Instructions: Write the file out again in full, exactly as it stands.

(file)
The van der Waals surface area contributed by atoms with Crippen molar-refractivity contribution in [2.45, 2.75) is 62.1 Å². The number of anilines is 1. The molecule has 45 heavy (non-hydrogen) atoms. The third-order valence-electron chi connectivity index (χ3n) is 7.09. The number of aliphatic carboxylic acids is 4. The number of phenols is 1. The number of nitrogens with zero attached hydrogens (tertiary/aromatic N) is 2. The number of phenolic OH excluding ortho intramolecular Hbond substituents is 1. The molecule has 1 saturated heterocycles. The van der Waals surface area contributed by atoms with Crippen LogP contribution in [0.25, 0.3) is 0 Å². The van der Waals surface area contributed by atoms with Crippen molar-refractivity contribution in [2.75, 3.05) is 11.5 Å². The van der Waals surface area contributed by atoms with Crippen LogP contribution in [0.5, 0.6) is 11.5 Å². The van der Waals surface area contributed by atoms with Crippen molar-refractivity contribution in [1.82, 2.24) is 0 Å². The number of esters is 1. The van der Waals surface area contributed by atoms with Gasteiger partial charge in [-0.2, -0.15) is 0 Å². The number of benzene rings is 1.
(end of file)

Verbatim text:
The van der Waals surface area contributed by atoms with Crippen molar-refractivity contribution in [2.45, 2.75) is 62.1 Å². The number of anilines is 1. The molecule has 45 heavy (non-hydrogen) atoms. The third-order valence-electron chi connectivity index (χ3n) is 7.09. The number of aliphatic carboxylic acids is 4. The number of phenols is 1. The number of nitrogens with zero attached hydrogens (tertiary/aromatic N) is 2. The number of phenolic OH excluding ortho intramolecular Hbond substituents is 1. The molecule has 1 saturated heterocycles. The van der Waals surface area contributed by atoms with Crippen LogP contribution in [0.25, 0.3) is 0 Å². The van der Waals surface area contributed by atoms with Crippen molar-refractivity contribution in [2.75, 3.05) is 11.5 Å². The van der Waals surface area contributed by atoms with Crippen LogP contribution in [0.5, 0.6) is 11.5 Å². The van der Waals surface area contributed by atoms with Crippen molar-refractivity contribution in [1.82, 2.24) is 0 Å². The number of esters is 1. The van der Waals surface area contributed by atoms with Gasteiger partial charge in [-0.2, -0.15) is 0 Å². The number of benzene rings is 1.